As mysteries and thrillers go, the David Fincher-directed “Gone Girl” is premium chocolate — with a treacherous aftertaste. Fincher, working from Gillian Flynn’s screenplay of her hit novel, handles this tale of manipulation and deceit with a master’s stylish touch.

“Gone Girl” runs 2 hours and 35 minutes, but there are no wasted words or scenes. Lean and mean, Fincher makes every frame count. All the while, the director and cinematographer Jeff Cronenweth make this twisted movie about sick people gorgeous to behold.

Boldly perverse, “Gone Girl” seems poised to spawn a new film genre. It’s a mystery-thriller-comedy. The almost surrealistic tone Fincher and his A-list cast spin accommodates mystery, suspense and dry comedy.

At this early time for awards consideration, “Gone Girl” may leap to the top of many best-of-year lists. Possible awards nominations include best actress, best director, best actor and best screenplay.

Fincher found the ideal pair of actors to play the troubled husband and wife from whom the story radiates. Ben Affleck plays Nick Dunne, the unemployed journalist who’s married to the elegant, brilliant Amy.

Affleck turns his performance as average guy Ben into something that’s anything but average. He shapes it with nuance, wit and rainbows of emotion — more evidence that Affleck is among the most thoughtful actors in movies.

As exceptional as Affleck is as Ben, he’s matched by Rosamund Pike as Amy. A previously not-so-famous British actress who played Bond girl Miranda Frost in 2002’s “Die Another Day,” she’ll be famous when “Gone Girl” hits the world’s movie screens.

The role of Amy demands much. Pike delivers in spades. It’s the fearless performance that this wickedly subversive story needs. Pike lives the role of Amy with mystical luminosity and primal ferocity.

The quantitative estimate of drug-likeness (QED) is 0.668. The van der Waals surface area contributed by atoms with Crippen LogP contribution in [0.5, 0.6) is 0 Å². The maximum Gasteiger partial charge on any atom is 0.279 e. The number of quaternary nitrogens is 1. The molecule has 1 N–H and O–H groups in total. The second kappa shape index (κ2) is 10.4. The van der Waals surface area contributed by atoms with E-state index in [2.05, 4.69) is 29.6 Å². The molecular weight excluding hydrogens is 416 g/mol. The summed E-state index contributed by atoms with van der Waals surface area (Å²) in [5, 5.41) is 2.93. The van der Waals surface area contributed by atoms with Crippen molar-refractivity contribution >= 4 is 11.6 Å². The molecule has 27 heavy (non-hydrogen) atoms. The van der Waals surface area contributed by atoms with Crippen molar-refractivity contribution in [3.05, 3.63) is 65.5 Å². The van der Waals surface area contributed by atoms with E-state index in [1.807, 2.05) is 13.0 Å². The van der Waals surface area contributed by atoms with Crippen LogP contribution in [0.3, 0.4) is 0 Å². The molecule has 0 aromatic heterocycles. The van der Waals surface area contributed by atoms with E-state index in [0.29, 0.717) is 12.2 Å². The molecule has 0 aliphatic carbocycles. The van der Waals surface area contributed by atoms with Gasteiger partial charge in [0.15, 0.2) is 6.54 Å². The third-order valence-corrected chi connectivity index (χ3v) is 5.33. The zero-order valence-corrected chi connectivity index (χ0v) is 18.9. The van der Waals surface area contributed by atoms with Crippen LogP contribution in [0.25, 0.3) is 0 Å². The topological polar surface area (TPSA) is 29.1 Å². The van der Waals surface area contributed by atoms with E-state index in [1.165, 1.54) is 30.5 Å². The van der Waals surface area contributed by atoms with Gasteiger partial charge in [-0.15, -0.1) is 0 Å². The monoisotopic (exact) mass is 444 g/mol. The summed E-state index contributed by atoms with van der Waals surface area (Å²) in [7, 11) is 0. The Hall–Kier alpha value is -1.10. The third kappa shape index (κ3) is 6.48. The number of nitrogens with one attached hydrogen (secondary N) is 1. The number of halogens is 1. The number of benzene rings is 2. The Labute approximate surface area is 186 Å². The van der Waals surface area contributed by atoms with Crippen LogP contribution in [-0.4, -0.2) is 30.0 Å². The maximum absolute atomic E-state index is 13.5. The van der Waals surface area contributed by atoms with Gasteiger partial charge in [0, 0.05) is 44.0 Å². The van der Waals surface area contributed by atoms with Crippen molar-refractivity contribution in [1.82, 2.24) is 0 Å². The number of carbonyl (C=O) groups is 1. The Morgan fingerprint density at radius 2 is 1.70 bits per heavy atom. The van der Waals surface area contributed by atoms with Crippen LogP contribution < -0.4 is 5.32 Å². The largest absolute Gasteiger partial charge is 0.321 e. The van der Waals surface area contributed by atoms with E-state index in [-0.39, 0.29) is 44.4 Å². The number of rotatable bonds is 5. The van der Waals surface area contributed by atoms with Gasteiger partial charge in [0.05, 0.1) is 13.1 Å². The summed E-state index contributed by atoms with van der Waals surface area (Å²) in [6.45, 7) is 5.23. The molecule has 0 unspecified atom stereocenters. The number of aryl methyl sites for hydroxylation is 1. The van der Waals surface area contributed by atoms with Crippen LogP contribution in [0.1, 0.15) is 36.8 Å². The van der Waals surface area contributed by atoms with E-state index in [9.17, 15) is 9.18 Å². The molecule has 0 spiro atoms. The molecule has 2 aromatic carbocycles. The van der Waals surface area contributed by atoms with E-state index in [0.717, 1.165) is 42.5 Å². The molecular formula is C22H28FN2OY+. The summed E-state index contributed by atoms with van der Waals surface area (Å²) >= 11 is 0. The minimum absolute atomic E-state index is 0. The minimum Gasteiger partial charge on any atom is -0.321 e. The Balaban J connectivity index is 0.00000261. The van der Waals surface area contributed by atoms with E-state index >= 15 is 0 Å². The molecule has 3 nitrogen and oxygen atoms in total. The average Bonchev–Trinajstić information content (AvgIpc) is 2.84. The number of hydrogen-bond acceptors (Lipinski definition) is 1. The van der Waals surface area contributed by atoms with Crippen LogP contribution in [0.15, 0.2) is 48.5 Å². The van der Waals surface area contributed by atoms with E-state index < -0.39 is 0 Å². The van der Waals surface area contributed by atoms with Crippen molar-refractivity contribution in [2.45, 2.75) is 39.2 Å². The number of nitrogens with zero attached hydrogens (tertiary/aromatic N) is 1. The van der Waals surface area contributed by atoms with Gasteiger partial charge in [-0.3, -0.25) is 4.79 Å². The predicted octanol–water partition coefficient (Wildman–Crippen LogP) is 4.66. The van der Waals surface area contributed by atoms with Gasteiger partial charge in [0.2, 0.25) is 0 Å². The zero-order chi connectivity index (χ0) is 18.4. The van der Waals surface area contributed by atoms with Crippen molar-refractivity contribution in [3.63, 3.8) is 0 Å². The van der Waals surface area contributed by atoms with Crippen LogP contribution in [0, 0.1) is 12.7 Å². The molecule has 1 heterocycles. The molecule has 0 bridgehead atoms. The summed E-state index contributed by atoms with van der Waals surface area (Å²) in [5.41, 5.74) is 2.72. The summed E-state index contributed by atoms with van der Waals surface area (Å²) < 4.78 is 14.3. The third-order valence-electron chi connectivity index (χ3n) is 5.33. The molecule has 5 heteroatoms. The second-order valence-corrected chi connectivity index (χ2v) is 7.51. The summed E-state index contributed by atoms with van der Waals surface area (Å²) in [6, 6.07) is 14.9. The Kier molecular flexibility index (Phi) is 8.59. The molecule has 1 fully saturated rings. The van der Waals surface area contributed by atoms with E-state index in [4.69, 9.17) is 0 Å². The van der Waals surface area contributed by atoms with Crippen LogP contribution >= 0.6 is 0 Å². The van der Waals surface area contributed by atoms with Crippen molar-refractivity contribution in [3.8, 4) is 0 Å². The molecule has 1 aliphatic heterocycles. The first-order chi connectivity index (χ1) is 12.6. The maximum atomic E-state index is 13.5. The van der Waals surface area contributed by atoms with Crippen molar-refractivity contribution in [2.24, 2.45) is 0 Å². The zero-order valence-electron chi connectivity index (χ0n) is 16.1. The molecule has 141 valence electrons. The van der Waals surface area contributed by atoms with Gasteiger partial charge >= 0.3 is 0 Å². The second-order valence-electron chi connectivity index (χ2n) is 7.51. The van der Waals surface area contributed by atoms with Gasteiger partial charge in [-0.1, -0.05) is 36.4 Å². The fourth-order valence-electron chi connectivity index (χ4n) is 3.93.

Flynn’s screenplay and Fincher’s direction tell the couple’s story in part through flashbacks. It’s a much-used method, but in Fincher’s hands it’s seamless and almost new.

The flashbacks return Ben and Amy to their blissful days as well-to-do New Yorkers. Amy is a golden girl, the beneficiary of a trust fund filled up by the popular “Amazing Amy” children’s books that her parents wrote when she was child. Like her parents, she’s a writer. Ben writes, too, for a men’s magazine.

After a happy courtship and first few years of marriage in New York, everything goes south, all the way to Ben’s hometown in Missouri. Ben and Amy move there to be near his ailing mother.

Amy goes missing in Missouri. For Ben, her disappearance first inspires sympathy and then blazing scrutiny.

The story’s colorfully drawn supporting players include smart, small-town detective Rhonda Boney, played by Kim Dickens (“Treme”); Tyler Perry as celebrity attorney Tanner Bolt; Neil Patrick Harris as one of Amy’s ex-boyfriends; and Missi Pyle taking the cake as a Nancy Grace-style tabloid TV host.

Thanks to many intriguing elements and a deep talent pool behind and in front of the cameras, “Gone Girl” is poised for a big reception from critics and audiences.